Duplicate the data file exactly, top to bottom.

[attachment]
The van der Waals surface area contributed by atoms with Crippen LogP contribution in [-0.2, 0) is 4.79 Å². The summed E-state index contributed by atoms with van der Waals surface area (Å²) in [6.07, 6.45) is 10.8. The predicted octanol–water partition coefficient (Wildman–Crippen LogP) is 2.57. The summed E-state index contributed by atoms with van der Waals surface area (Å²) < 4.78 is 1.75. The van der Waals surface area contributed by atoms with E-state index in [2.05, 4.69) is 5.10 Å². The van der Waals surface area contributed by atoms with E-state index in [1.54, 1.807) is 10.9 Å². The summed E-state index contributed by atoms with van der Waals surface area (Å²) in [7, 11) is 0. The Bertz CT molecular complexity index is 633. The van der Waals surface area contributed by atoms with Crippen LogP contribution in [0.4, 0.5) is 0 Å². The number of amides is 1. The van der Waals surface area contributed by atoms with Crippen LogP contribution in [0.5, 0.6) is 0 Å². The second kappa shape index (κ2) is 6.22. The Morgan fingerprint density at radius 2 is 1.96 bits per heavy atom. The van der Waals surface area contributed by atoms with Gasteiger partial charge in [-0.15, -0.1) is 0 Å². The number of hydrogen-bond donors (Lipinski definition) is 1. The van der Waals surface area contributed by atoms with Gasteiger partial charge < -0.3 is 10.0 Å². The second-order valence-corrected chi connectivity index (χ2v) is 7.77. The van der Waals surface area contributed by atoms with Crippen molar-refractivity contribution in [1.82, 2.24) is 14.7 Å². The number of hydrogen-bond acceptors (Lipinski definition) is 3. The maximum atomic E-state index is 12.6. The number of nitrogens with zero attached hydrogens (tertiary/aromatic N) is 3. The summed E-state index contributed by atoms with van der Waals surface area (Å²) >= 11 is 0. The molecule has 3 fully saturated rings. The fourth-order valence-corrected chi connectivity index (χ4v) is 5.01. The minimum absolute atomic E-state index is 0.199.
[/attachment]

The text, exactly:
The van der Waals surface area contributed by atoms with Crippen LogP contribution in [-0.2, 0) is 4.79 Å². The summed E-state index contributed by atoms with van der Waals surface area (Å²) in [6.07, 6.45) is 10.8. The predicted octanol–water partition coefficient (Wildman–Crippen LogP) is 2.57. The summed E-state index contributed by atoms with van der Waals surface area (Å²) < 4.78 is 1.75. The van der Waals surface area contributed by atoms with E-state index in [2.05, 4.69) is 5.10 Å². The van der Waals surface area contributed by atoms with E-state index in [1.54, 1.807) is 10.9 Å². The summed E-state index contributed by atoms with van der Waals surface area (Å²) in [7, 11) is 0. The Bertz CT molecular complexity index is 633. The van der Waals surface area contributed by atoms with Crippen LogP contribution in [0.4, 0.5) is 0 Å². The number of amides is 1. The van der Waals surface area contributed by atoms with Crippen LogP contribution in [0.5, 0.6) is 0 Å². The second kappa shape index (κ2) is 6.22. The Morgan fingerprint density at radius 2 is 1.96 bits per heavy atom. The van der Waals surface area contributed by atoms with Gasteiger partial charge in [-0.15, -0.1) is 0 Å². The number of hydrogen-bond donors (Lipinski definition) is 1. The van der Waals surface area contributed by atoms with Gasteiger partial charge < -0.3 is 10.0 Å². The second-order valence-corrected chi connectivity index (χ2v) is 7.77. The van der Waals surface area contributed by atoms with Crippen molar-refractivity contribution in [1.82, 2.24) is 14.7 Å². The number of hydrogen-bond acceptors (Lipinski definition) is 3. The maximum atomic E-state index is 12.6. The number of nitrogens with zero attached hydrogens (tertiary/aromatic N) is 3. The summed E-state index contributed by atoms with van der Waals surface area (Å²) >= 11 is 0. The molecule has 3 fully saturated rings. The fourth-order valence-corrected chi connectivity index (χ4v) is 5.01. The minimum absolute atomic E-state index is 0.199.